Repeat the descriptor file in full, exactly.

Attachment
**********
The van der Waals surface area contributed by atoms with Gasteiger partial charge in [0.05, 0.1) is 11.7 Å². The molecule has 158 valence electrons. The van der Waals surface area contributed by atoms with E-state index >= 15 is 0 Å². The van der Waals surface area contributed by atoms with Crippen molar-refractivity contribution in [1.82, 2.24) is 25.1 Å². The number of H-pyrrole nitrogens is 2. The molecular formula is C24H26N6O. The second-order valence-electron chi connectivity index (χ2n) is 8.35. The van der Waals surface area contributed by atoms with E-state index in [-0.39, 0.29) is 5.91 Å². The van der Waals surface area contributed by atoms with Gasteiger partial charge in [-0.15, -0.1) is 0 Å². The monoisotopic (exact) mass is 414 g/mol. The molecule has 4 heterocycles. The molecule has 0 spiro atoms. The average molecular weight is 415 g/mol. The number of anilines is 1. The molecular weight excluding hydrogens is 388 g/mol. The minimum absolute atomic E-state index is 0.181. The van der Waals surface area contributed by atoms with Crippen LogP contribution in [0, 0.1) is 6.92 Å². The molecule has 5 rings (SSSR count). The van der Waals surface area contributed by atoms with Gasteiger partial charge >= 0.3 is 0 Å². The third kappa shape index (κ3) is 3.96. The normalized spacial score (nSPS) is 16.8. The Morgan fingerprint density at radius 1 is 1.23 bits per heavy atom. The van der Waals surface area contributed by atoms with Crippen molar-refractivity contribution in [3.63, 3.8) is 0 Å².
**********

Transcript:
The van der Waals surface area contributed by atoms with Gasteiger partial charge in [0.05, 0.1) is 11.7 Å². The molecule has 158 valence electrons. The van der Waals surface area contributed by atoms with E-state index >= 15 is 0 Å². The van der Waals surface area contributed by atoms with Crippen molar-refractivity contribution in [1.82, 2.24) is 25.1 Å². The number of H-pyrrole nitrogens is 2. The molecular formula is C24H26N6O. The second-order valence-electron chi connectivity index (χ2n) is 8.35. The van der Waals surface area contributed by atoms with E-state index in [-0.39, 0.29) is 5.91 Å². The van der Waals surface area contributed by atoms with Gasteiger partial charge in [-0.15, -0.1) is 0 Å². The monoisotopic (exact) mass is 414 g/mol. The molecule has 4 heterocycles. The molecule has 0 spiro atoms. The average molecular weight is 415 g/mol. The number of anilines is 1. The molecular weight excluding hydrogens is 388 g/mol. The minimum absolute atomic E-state index is 0.181. The van der Waals surface area contributed by atoms with Crippen LogP contribution in [0, 0.1) is 6.92 Å². The molecule has 5 rings (SSSR count). The van der Waals surface area contributed by atoms with Gasteiger partial charge >= 0.3 is 0 Å². The third kappa shape index (κ3) is 3.96. The normalized spacial score (nSPS) is 16.8. The Morgan fingerprint density at radius 1 is 1.23 bits per heavy atom. The van der Waals surface area contributed by atoms with Crippen molar-refractivity contribution in [3.63, 3.8) is 0 Å².